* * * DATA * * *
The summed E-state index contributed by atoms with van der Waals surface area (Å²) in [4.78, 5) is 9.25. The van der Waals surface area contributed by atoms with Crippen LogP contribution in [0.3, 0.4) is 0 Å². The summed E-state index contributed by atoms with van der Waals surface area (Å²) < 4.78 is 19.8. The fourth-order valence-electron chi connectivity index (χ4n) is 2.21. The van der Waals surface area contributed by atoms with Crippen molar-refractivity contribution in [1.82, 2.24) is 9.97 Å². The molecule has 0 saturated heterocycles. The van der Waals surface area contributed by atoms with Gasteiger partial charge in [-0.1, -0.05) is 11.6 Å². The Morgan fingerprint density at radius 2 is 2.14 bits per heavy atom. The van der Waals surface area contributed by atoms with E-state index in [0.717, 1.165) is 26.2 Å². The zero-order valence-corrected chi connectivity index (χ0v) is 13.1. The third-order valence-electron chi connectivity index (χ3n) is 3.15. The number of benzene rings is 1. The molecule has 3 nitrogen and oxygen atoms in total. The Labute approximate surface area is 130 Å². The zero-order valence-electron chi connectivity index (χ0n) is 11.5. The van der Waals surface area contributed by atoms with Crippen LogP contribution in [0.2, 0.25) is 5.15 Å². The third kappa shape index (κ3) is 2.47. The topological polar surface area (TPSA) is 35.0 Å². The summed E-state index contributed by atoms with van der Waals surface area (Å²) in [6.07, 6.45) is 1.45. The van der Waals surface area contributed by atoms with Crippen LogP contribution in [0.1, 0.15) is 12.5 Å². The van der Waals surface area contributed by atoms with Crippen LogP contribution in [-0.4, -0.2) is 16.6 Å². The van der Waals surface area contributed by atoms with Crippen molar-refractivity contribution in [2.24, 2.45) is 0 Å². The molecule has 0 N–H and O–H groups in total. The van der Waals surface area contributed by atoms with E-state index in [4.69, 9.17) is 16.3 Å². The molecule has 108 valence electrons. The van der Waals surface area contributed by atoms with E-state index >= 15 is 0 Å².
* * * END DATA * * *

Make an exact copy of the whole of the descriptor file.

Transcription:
The summed E-state index contributed by atoms with van der Waals surface area (Å²) in [4.78, 5) is 9.25. The van der Waals surface area contributed by atoms with Crippen LogP contribution in [0.3, 0.4) is 0 Å². The summed E-state index contributed by atoms with van der Waals surface area (Å²) < 4.78 is 19.8. The fourth-order valence-electron chi connectivity index (χ4n) is 2.21. The van der Waals surface area contributed by atoms with Crippen molar-refractivity contribution in [1.82, 2.24) is 9.97 Å². The molecule has 0 saturated heterocycles. The van der Waals surface area contributed by atoms with Gasteiger partial charge in [-0.1, -0.05) is 11.6 Å². The Morgan fingerprint density at radius 2 is 2.14 bits per heavy atom. The van der Waals surface area contributed by atoms with E-state index in [0.717, 1.165) is 26.2 Å². The zero-order valence-corrected chi connectivity index (χ0v) is 13.1. The third-order valence-electron chi connectivity index (χ3n) is 3.15. The number of benzene rings is 1. The molecule has 3 nitrogen and oxygen atoms in total. The Labute approximate surface area is 130 Å². The zero-order valence-electron chi connectivity index (χ0n) is 11.5. The van der Waals surface area contributed by atoms with Crippen LogP contribution in [0.2, 0.25) is 5.15 Å². The third kappa shape index (κ3) is 2.47. The topological polar surface area (TPSA) is 35.0 Å². The summed E-state index contributed by atoms with van der Waals surface area (Å²) in [6.07, 6.45) is 1.45. The van der Waals surface area contributed by atoms with Crippen LogP contribution in [0.1, 0.15) is 12.5 Å². The van der Waals surface area contributed by atoms with Crippen LogP contribution in [-0.4, -0.2) is 16.6 Å². The van der Waals surface area contributed by atoms with Crippen molar-refractivity contribution in [2.24, 2.45) is 0 Å². The molecule has 0 N–H and O–H groups in total. The van der Waals surface area contributed by atoms with E-state index in [4.69, 9.17) is 16.3 Å². The molecule has 108 valence electrons. The van der Waals surface area contributed by atoms with E-state index >= 15 is 0 Å².